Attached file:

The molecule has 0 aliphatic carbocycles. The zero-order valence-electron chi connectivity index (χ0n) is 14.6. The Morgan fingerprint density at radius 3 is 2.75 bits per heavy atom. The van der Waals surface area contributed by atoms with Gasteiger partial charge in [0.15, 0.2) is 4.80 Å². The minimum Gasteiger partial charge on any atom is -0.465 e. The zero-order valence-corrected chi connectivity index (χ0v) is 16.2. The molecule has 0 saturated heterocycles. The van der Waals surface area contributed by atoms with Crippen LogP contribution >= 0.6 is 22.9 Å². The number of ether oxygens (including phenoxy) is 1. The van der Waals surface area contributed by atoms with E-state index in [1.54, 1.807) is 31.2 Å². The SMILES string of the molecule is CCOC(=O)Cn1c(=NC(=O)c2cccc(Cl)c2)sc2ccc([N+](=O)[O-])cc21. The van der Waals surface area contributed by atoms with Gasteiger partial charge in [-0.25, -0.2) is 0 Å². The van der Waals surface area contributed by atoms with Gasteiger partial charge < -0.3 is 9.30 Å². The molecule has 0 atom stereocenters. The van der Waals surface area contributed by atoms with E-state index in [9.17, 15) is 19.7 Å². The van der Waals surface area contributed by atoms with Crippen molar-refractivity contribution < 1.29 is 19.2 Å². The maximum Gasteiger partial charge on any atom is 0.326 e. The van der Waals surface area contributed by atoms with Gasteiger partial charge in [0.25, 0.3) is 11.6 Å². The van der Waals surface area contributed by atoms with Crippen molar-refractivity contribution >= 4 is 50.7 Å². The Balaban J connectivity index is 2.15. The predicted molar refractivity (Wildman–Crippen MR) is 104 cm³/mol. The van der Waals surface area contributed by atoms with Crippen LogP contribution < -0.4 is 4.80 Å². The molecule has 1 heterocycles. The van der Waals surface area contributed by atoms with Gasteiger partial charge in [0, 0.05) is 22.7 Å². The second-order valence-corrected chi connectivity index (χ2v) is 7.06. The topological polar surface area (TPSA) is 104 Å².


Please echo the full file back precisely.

The molecule has 0 aliphatic carbocycles. The zero-order valence-electron chi connectivity index (χ0n) is 14.6. The Morgan fingerprint density at radius 3 is 2.75 bits per heavy atom. The van der Waals surface area contributed by atoms with Gasteiger partial charge in [0.15, 0.2) is 4.80 Å². The minimum Gasteiger partial charge on any atom is -0.465 e. The zero-order valence-corrected chi connectivity index (χ0v) is 16.2. The molecule has 0 saturated heterocycles. The van der Waals surface area contributed by atoms with Crippen LogP contribution >= 0.6 is 22.9 Å². The number of ether oxygens (including phenoxy) is 1. The van der Waals surface area contributed by atoms with E-state index in [1.54, 1.807) is 31.2 Å². The SMILES string of the molecule is CCOC(=O)Cn1c(=NC(=O)c2cccc(Cl)c2)sc2ccc([N+](=O)[O-])cc21. The van der Waals surface area contributed by atoms with Gasteiger partial charge in [-0.25, -0.2) is 0 Å². The van der Waals surface area contributed by atoms with Gasteiger partial charge < -0.3 is 9.30 Å². The molecule has 0 atom stereocenters. The van der Waals surface area contributed by atoms with E-state index in [9.17, 15) is 19.7 Å². The van der Waals surface area contributed by atoms with Crippen molar-refractivity contribution < 1.29 is 19.2 Å². The maximum Gasteiger partial charge on any atom is 0.326 e. The van der Waals surface area contributed by atoms with Gasteiger partial charge in [0.25, 0.3) is 11.6 Å². The van der Waals surface area contributed by atoms with Crippen molar-refractivity contribution >= 4 is 50.7 Å². The Balaban J connectivity index is 2.15. The predicted molar refractivity (Wildman–Crippen MR) is 104 cm³/mol. The van der Waals surface area contributed by atoms with Crippen LogP contribution < -0.4 is 4.80 Å². The molecule has 1 heterocycles. The van der Waals surface area contributed by atoms with Gasteiger partial charge in [0, 0.05) is 22.7 Å². The second-order valence-corrected chi connectivity index (χ2v) is 7.06. The topological polar surface area (TPSA) is 104 Å².